He said the people of Homs must not be forced to leave their homes and split up their families before receiving food and other aid.
The U.N. mediator said he hoped Monday's talks in Geneva could tackle the central issue that divides the two sides - Syria's political future and that of Assad - but both sides immediately adopted entrenched positions.
Syria's government delegation presented a document for negotiation which did not mention a transition of power, Syrian television said.
The government's “declaration of basic principles” said Syrians would choose a political system without “imposed formulas” from abroad, an apparent reference to Western and regional demands that Assad step down.
The opposition, which wants Assad to quit as part of arrangements for a transitional government, immediately rejected the proposal.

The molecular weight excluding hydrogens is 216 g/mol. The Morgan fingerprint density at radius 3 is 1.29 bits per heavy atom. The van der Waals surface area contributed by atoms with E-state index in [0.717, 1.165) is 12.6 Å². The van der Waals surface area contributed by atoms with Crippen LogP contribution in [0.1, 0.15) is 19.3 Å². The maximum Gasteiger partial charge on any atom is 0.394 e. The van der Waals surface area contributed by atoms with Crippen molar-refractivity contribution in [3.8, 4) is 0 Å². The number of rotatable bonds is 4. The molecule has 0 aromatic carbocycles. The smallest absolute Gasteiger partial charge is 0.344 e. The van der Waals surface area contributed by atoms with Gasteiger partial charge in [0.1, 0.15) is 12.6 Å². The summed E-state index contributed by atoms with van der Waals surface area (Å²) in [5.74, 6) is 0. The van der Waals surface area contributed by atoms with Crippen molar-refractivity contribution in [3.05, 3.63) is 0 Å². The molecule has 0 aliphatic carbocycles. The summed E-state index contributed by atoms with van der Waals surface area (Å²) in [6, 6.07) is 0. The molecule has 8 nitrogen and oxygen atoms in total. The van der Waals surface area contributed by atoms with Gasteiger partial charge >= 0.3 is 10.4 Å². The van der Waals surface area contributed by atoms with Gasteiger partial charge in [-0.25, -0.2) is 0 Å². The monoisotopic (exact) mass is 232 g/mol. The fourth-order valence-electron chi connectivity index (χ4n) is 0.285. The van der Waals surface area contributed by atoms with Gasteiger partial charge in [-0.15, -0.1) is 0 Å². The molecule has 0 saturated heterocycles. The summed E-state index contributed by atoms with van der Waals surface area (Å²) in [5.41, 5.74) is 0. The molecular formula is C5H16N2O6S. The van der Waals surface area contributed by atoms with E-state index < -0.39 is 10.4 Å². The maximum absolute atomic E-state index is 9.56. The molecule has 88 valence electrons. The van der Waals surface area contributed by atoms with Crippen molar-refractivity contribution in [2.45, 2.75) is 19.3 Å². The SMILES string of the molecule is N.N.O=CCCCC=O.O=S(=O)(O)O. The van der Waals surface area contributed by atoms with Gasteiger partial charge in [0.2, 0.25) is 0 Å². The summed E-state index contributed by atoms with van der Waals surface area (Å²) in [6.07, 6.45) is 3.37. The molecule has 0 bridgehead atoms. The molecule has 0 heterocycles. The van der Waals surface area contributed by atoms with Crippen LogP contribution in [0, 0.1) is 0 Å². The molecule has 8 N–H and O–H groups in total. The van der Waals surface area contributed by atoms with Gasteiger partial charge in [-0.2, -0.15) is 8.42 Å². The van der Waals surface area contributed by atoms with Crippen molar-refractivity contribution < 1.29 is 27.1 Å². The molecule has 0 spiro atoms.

“The declaration is outside the framework of Geneva, which centers on creating a transitional governing body. It fails to address the core issue,” the opposition's chief negotiator, Hadi al Bahra, told Reuters.
Syrian Deputy Foreign Minister Faisal Mekdad said he would meet U.N. mediators following the opposition's rejection of the government's proposal. “We are here to discuss terrorism, not a transfer of power,” he said, using the government's blanket term for the revolt that grew out of peaceful protests in 2011.
Strategic location
Click to enlargeClick to enlarge
x
Click to enlarge
Click to enlarge
Homs, occupying a strategic location in the center of the country, has been a key battleground. Assad's forces retook many of the surrounding areas last year, leaving rebels under siege in the city center, along with thousands of civilians.
Mekdad told a news conference on Sunday the government would let women and children leave the city centre if rebels gave them safe passage. U.N. mediator Lakhdar Brahimi said he understood they would be free to quit Homs immediately.